As far as the cost of renovation, Gardner says that UMF anticipates that an insurance claim will cover most of the damage. “We do have capital reserves that we had earmarked for emergencies, but we will be pursuing an insurance claim for this damage,” said Gardner.


McKay said that UMF has some new plans for future renovations. “Our departments are making changes and one of the changes that we’re making is that when we do a renovation in an area, whether it’s doing it in an emergency or an upgrade, it’s going to be a true upgrade. So we’re replacing either the same or better quality products when we do this repair. And that’s an approach moving forward that facilities management is going to take,” he said.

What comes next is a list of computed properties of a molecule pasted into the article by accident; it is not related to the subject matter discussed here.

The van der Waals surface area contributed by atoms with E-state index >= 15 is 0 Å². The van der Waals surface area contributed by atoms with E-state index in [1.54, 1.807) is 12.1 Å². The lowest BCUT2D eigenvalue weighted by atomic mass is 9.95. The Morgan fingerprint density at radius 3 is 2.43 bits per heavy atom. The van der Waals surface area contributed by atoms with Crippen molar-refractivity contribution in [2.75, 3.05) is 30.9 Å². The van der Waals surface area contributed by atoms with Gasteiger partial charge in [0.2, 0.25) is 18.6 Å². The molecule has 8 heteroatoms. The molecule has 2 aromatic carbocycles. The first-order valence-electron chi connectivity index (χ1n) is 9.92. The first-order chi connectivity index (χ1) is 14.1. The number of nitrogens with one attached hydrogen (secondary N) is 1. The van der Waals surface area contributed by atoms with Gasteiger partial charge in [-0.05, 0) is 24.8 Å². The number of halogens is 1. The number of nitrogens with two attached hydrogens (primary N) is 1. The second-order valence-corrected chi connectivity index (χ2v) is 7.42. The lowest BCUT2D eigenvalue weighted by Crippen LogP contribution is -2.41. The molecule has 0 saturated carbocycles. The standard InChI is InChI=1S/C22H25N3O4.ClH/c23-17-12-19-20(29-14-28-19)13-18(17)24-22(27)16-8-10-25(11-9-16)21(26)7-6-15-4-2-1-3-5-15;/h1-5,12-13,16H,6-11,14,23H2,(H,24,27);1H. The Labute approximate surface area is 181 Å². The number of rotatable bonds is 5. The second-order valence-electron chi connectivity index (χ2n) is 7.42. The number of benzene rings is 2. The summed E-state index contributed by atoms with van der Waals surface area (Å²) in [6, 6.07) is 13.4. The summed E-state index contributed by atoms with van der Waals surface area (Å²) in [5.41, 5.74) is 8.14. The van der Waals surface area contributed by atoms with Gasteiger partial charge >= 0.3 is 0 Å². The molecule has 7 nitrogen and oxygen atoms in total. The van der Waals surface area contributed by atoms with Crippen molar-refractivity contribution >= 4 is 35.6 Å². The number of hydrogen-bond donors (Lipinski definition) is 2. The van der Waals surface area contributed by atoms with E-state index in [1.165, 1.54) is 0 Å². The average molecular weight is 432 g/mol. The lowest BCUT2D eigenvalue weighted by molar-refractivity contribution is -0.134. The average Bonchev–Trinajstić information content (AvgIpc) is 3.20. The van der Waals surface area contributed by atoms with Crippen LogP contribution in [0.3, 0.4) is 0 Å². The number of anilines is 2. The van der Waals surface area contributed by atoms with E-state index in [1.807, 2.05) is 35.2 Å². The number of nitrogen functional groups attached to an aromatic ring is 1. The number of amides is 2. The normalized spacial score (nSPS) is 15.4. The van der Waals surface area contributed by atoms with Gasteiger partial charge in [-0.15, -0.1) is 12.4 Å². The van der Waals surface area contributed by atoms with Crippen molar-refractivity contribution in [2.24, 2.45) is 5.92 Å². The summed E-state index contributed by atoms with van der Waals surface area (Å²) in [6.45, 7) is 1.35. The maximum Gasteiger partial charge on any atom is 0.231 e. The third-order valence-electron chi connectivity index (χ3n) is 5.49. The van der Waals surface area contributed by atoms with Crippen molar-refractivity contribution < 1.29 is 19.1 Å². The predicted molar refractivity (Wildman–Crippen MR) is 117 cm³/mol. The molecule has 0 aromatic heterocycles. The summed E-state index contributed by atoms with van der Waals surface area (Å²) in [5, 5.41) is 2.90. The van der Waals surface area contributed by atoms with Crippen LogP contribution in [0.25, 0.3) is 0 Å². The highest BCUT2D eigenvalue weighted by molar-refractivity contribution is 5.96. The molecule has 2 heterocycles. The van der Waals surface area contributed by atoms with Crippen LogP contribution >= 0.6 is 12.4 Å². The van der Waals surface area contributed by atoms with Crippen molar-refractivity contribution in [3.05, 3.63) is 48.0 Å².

“It’s always better to be proactive in maintenance rather than reactive, and unfortunately the expression they use in facilities management is that we’re not picking the projects, the projects are picking us,” said President Foster during a phone-call interview. She says that UMF strives to be aware of the conditions of the buildings so that they can be ready and preventive rather than reactive.


President Foster said that students can help in a way that would be really valuable to the UMF community, and that is to thank facilities maintenance.“This has been a particularly difficult winter to stay on top of things,” said President Foster. “So if the students see somebody, custodial or facilities, all the people who are helping us to keep our facilities as functional as they are, it would be great if you could just extend a thank you and give some appreciation for what they do everyday.”